Mark Roman | May 9, 2013 | Articles
Amanda Knox, the American college student accused of murder in Italy, came out with a book this week about her ordeal in the Italian criminal justice system. Her book,Waiting to Be Heard, is likely to reignite the media attention her case has received in the last several years.
Knox was initially convicted of the 2007 murder of her roommate. She was then acquitted after a rehearing in 2011. Finally, the case went to the Italian equivalent of the Supreme Court, which recently decided she must be tried for the crime again. After that trial, which may not happen until early 2014, both parties will have the right to appeal again.
Although Knox is now back in the United States, the retrial will happen whether she attends or not. Almost six years after the murder, the case is far from over.
Some of the features of Knox’s trial were – to put it mildly – incompatible with American ideas about proof and fairness. The lack of Knox’s DNA in the victim’s bedroom? No problem: she must have cleaned up the scene to avoid detection. The large amount of DNA at the crime scene, and even DNA on the victim, from a man who was also convicted of the murder?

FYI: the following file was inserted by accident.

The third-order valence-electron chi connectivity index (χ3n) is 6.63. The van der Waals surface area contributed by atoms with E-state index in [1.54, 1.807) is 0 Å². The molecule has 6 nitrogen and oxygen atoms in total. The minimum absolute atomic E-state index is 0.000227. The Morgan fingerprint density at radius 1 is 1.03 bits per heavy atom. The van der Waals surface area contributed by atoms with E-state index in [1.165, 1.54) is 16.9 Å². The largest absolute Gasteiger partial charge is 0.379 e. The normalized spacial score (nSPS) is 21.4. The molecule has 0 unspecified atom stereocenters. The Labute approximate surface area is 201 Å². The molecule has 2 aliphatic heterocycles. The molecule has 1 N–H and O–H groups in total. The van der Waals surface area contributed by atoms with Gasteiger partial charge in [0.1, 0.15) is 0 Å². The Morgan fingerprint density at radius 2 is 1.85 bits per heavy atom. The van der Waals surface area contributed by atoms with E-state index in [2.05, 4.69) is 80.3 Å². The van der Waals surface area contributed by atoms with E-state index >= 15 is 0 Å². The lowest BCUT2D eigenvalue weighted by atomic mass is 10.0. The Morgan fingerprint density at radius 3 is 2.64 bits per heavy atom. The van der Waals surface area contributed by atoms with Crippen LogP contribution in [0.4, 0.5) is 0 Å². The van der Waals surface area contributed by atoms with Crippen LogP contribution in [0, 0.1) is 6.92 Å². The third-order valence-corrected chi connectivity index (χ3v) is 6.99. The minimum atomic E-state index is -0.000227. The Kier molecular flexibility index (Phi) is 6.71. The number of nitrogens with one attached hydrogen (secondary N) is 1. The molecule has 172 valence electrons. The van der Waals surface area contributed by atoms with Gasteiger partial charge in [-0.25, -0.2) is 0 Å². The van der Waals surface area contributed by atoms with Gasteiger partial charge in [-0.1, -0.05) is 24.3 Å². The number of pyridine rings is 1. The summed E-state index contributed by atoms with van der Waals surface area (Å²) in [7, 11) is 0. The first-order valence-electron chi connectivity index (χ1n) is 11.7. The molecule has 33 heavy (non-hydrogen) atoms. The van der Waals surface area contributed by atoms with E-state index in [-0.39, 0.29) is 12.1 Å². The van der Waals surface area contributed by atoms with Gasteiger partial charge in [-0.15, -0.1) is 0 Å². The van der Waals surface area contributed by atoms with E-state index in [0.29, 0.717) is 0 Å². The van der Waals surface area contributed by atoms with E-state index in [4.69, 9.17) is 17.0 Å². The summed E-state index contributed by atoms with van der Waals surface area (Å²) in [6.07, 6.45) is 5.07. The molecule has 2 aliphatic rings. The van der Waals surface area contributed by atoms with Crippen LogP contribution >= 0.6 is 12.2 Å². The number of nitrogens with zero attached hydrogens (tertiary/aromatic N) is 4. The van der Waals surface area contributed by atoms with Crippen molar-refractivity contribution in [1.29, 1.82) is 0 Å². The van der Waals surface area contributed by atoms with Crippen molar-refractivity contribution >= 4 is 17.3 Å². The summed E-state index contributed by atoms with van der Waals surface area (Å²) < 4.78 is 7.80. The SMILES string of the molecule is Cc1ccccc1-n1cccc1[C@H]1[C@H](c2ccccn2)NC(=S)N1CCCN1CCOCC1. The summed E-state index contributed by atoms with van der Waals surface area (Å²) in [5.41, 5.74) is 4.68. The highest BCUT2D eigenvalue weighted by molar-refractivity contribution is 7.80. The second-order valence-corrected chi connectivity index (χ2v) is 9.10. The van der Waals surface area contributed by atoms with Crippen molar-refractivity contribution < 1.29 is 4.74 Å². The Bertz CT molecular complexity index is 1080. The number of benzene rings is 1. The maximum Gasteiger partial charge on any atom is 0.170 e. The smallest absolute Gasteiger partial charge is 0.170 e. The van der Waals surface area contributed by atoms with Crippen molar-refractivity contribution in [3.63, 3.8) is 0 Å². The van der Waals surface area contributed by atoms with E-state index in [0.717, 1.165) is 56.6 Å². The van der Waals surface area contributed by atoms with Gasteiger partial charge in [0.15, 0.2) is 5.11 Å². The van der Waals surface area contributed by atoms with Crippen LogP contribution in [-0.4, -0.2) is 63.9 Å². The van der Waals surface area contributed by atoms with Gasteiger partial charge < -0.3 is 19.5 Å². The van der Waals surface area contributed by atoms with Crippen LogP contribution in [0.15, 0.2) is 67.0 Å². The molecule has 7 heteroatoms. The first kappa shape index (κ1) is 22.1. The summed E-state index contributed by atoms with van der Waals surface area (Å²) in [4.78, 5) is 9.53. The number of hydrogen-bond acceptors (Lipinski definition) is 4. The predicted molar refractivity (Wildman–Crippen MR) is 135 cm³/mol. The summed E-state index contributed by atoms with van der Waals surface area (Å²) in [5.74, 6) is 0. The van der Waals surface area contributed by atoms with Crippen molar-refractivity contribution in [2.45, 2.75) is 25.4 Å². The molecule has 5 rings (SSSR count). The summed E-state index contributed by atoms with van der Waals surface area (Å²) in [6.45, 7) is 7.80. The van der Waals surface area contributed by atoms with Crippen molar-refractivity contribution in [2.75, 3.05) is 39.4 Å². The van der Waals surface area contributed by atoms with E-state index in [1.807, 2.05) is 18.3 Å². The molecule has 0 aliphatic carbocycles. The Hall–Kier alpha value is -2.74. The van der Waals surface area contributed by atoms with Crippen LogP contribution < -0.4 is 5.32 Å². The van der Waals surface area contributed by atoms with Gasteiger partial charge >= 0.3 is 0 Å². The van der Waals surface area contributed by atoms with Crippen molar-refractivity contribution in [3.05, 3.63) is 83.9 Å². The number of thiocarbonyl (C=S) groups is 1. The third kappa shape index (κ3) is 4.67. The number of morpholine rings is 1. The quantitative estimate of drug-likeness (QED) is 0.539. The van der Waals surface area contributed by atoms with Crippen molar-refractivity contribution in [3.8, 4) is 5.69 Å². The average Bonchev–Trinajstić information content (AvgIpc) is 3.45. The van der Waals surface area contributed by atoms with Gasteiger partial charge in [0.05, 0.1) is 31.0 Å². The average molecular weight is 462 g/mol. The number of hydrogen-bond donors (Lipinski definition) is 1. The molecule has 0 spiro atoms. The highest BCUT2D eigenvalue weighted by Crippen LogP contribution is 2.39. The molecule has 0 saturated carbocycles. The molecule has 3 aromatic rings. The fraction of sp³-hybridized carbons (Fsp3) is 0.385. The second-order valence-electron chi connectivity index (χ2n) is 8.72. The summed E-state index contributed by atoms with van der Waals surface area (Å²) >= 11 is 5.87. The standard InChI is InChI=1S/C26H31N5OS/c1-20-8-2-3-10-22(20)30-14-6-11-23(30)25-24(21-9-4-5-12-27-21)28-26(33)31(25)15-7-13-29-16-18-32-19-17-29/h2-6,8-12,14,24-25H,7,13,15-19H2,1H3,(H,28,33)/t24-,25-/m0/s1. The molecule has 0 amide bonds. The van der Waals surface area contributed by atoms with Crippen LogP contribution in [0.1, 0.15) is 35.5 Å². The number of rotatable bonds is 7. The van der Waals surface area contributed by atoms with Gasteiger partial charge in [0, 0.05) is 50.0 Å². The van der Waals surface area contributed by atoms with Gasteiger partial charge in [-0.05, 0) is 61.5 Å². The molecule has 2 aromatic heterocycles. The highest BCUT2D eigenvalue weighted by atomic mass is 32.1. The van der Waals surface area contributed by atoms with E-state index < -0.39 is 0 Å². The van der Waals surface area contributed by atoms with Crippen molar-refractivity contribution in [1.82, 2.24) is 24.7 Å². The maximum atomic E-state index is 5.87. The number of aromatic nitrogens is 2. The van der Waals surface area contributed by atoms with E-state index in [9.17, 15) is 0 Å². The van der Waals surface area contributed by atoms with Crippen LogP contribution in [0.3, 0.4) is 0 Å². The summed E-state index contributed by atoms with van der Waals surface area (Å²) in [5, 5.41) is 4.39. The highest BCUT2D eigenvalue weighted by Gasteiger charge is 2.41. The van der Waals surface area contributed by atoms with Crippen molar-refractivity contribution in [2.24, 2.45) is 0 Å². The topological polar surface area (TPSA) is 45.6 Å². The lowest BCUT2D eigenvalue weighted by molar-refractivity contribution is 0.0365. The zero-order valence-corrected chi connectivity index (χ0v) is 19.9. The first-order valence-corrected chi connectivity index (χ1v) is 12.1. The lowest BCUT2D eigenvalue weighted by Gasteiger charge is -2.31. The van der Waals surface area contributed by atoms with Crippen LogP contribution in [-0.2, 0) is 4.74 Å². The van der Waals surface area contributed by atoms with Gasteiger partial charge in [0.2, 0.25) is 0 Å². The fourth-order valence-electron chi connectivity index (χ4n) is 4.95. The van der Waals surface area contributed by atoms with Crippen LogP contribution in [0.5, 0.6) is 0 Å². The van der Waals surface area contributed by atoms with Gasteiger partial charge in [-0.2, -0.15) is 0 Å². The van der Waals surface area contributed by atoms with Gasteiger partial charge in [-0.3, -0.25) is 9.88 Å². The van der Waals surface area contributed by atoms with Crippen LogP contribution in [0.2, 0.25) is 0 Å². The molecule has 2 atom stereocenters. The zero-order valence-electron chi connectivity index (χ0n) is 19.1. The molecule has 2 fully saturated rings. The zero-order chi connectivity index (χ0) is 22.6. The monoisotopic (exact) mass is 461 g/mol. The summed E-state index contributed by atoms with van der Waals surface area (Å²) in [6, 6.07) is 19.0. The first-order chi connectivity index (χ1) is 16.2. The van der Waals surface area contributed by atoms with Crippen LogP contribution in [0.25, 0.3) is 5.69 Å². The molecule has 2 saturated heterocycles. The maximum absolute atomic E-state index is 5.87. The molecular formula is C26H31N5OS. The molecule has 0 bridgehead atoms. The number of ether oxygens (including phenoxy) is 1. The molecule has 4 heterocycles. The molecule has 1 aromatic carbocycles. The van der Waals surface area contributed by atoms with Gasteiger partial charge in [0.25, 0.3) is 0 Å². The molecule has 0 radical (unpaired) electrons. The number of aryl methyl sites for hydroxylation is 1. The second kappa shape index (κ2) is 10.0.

No problem: Knox helped him do it. The lack of any plausible motive for Knox to kill her roommate? No problem: it could have been rage induced by smoking pot (pot being notorious for inducing rage), the victim’s refusal to participate in an orgy, or part of a Satanic ritual. Or maybe Knox was such a remorseless psychopath that she did it for no reason.
In other words, the lack of proof that Knox committed murder was just more proof that Knox committed murder. The Italian prosecutors were nothing if not creative.
Only a justice system with standards very different from ours could have produced a conviction with “proof” of this type. And while we do have appeals in our system, we don’t have a system that allows for a conviction, a retrial on appeal resulting in an acquittal, and then a decision that the whole thing has to be tried again more than five years later.
Winston Churchill said democracy was the worst form of government except for all the others that have been tried. The Amanda Knox case tells us the same is true for the American justice system. It is messy, expensive, and inefficient at times. But it looks like a truth-seeking gem when you compare it to the others.
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